Jeanne, i discovered what looks like a small very pale wheat like cocoon inside some curled up lilc leaves this morning. there was also a ladybug nearby… should i spray with homemade soapy oily pesticide??
I’d be inclined to leave it for now. You might want to check with a local garden center too – local insects for your area may be very different from mine!
We found a cocoon on our boat yesterday on a wall it was white with a pink disc shaped thing inside, any ideas?
Unfortunately, without knowing where you are (location, including country) or where your boat has been (was it on the water? dry dock? lake? ocean?) it’s impossible to even start to ID the thing. It’s up to you whether you want to remove it or not. I probably would.
We found some caterpillars in our house. My girls wanted to keep them. We got a jar poked holes in the lid. We put leaves, grass, clovers in the jar. One at a time they have turned into brown hard shells. Is that normal? Are they dead or is that the cocoon?
We are in Alabama in the USA
I’m sorry, Brandy, but I have no idea…I would suggest contacting your local county Cooperative Extension and asking the agent there.
Are you able to help me identify this? I’m hoping it’s a moth. Terrified it is a spider nest.
Looks like a spider to me. If it bothers you, remove it. I would leave it – spiders (most of them!) are harmless, although icky.
Can you please tell me what type of bug cocoon I have? They are brownish grey and spiky. I have a picture of them, but there is no way for me to attach it to show you.
Hi Nicole, thanks for leaving a message, but unfortunately I can’t ID bugs for anyone. Insect ID depends on your location, etc. If you are in the USA, please search online for your local Cooperative Extension office. You can also upload a picture of the cocoon into GOOGLE IMAGE SEARCH and try searching online for a match. That will help you ID it.
i’d like to show you a picture of a cocoon that’s attached to the outside bricks of my house. It’s approx. 10 feet above rose bushes. It’s very large: maybe 3″ x 4″ and square shaped. It’s thread like fibers and off-white in color.
Any ideas what it is?
Thanks for leaving a note, Teresa, but I can’t ID bugs by the cocoon. Try the Google image search method: upload your picture in Google image search and then see what matches it, if anything. That should give you a hint. Frm your email address, it looks like you are in Texas. Try contacting Texas A & M Cooperative Extension. Here is the link: http://agrilifeextension.tamu.edu/
Ok! Thank you for responding!
i see black “cocoons” around my house not hung to anything but they slightly move what could they be?
You need to bring a “cocoon” to your local Cooperative Extension office if you live in the USA for a proper identification. As I’ve said in the blog post, I cannot and do not provide insect identification. There are just too many variables, including where you live, the life cycle of the bug, and my own lack of knowledge. Good luck!
Do you have cedar trees? I have seen black cocoons hung to cedar trees. They are an infestation of a cedar eating bug. Of course, I have no way of knowing if that is what you are seeing.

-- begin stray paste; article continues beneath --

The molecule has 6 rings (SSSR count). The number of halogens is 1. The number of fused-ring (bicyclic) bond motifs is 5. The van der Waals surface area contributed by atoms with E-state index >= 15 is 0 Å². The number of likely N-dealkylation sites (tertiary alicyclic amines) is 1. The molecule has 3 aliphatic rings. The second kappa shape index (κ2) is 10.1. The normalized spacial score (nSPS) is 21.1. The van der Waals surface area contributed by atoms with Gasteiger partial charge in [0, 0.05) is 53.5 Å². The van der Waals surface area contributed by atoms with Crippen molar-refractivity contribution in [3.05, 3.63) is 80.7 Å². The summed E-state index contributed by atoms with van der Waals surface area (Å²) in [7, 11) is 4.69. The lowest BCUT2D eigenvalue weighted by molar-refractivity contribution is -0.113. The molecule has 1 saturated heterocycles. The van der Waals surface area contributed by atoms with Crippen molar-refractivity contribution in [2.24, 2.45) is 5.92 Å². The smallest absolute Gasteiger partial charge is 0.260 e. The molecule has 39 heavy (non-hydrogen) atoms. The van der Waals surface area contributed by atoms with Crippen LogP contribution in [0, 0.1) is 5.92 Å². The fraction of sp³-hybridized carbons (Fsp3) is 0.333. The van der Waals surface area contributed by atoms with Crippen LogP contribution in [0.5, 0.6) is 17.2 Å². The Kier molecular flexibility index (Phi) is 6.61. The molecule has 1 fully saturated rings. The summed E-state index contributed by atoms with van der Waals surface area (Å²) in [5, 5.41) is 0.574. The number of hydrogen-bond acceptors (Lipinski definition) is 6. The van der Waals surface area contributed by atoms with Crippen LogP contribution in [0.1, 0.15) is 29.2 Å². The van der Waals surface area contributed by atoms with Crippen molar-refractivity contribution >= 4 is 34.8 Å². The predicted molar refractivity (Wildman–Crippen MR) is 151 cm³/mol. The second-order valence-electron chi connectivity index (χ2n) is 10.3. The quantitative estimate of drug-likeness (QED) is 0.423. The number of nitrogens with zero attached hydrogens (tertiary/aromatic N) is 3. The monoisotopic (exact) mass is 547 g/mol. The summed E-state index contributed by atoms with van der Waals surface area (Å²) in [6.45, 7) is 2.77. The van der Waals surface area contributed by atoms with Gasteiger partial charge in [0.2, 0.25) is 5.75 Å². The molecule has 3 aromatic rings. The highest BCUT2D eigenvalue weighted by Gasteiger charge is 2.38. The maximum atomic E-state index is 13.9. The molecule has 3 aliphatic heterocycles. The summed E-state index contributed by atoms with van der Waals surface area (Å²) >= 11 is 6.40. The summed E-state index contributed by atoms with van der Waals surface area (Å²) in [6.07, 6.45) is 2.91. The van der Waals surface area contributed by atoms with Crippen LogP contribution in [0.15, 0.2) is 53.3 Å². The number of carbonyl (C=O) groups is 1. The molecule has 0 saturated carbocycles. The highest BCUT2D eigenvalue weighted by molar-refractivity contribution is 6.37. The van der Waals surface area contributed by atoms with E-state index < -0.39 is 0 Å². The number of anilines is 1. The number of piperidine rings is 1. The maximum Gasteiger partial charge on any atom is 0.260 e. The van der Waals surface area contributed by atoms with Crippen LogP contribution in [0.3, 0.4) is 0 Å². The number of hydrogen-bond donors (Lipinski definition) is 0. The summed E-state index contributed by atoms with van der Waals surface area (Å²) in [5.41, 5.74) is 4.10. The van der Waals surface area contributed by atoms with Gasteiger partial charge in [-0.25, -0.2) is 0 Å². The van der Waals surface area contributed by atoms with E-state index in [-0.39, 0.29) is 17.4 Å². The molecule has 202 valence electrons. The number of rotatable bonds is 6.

Hopefully you still reply to these things. I have two cocoons that are covered in silk tied to one of my planets leaves, not hanging more like strapped in by thick silk. I opened one up and I can already tell this is going to be a moth by the wings, color and beedy little eyes showing through his cocoon. I hate moths but if these moths will fly away and leave me alone I’m fine with that. I also have found a caterpillar that’s long and greenish white, almost seems full grown. They where next to my flowers I had planted for this year and I can tell they’ve been munching down on them, took me awhile to find them. I plan on spraying my plants since they seem to be almost killing them. They had lots of black ants around them and aphids, which are also destroying my plants.
Well, I wouldn’t recommend opening the cocoon. You don’t mention what kind of plants they’re eating – that’s a clue as to what you have. Good luck managing them!
Mostly flowers. One of them had hatched already and gave me a fright. I now know what they are, moths. The green one just started making his cocoon. I don’t want to kill them but I hate them with a passion. Your article helped me out a bit, but your right, its really hard to figure out whats what without actually being there. The moth is common in my area, California, i’ve seen them around a lot and I hate them.
Hello, my name is Charlotte Sullivan and I live in Baton Rouge LA. We have a water fountain on our patio where we have found a cocoon that has formed up in the water spout after is has been unplugged for a time. It looks like a cigar wrapped perfectly in green leaves. Can you tell me what insect made the cocoon?
My email address is firstname.lastname@example.org
Hi Charlotte, it sounds like some type of moth. Your best resource is your local cooperative extension office. I suggest taking a photo of the cocoon and bringing it to them for an ID. Here is a link to help you find your local extension agent: http://www.lsuagcenter.com
Thanks for leaving a comment. It’s a really interesting insect – the cocoon looks like praying mantis to me except for the web over it. That’s what’s throwing me off. I would just put the whole thing outside, frankly. Whatever it is must be adapted to winters in your area. Plus, the broccoli in your fridge is going to rot…and when it does…the smell is not something I would wish on you. Good luck!
We are having cocoons spun out of our raspberry leaves, any idea what they are. We have noticed a greatly reduced number of Japanese beetles this year.
Hi Jerry — a couple of questions to try to help you. Where do you live? In the USA or another place? If the USA, what state? And can you share a picture? A picture is really important to help ID the culprit. Location is also important because insects, like plants, live in certain locations. Thanks
I will try for a picture. We live close to Lawrence KS. zip 66006. We have seen them in a few places but mainly on raspberry plants. What ever they are the use the leaves to make their cocoons.